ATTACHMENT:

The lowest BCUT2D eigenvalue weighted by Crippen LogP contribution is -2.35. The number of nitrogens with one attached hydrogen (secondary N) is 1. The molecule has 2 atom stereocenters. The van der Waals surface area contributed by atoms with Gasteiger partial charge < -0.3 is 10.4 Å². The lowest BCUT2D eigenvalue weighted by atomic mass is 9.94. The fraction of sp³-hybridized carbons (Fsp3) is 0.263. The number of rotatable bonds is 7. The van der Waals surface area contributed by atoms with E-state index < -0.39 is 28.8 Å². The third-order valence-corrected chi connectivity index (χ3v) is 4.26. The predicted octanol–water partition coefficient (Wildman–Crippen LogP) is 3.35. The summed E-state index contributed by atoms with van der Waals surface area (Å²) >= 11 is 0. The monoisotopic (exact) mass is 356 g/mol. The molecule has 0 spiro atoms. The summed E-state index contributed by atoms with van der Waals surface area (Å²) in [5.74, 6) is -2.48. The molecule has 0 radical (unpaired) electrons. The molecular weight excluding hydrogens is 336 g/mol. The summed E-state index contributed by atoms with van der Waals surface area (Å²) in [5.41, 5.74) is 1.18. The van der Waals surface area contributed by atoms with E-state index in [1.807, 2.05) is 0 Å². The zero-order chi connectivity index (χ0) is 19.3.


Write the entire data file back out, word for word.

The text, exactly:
The lowest BCUT2D eigenvalue weighted by Crippen LogP contribution is -2.35. The number of nitrogens with one attached hydrogen (secondary N) is 1. The molecule has 2 atom stereocenters. The van der Waals surface area contributed by atoms with Gasteiger partial charge < -0.3 is 10.4 Å². The lowest BCUT2D eigenvalue weighted by atomic mass is 9.94. The fraction of sp³-hybridized carbons (Fsp3) is 0.263. The number of rotatable bonds is 7. The van der Waals surface area contributed by atoms with E-state index < -0.39 is 28.8 Å². The third-order valence-corrected chi connectivity index (χ3v) is 4.26. The predicted octanol–water partition coefficient (Wildman–Crippen LogP) is 3.35. The summed E-state index contributed by atoms with van der Waals surface area (Å²) >= 11 is 0. The monoisotopic (exact) mass is 356 g/mol. The molecule has 0 spiro atoms. The summed E-state index contributed by atoms with van der Waals surface area (Å²) in [5.74, 6) is -2.48. The molecule has 0 radical (unpaired) electrons. The molecular weight excluding hydrogens is 336 g/mol. The summed E-state index contributed by atoms with van der Waals surface area (Å²) in [5.41, 5.74) is 1.18. The van der Waals surface area contributed by atoms with E-state index in [1.807, 2.05) is 0 Å². The zero-order chi connectivity index (χ0) is 19.3.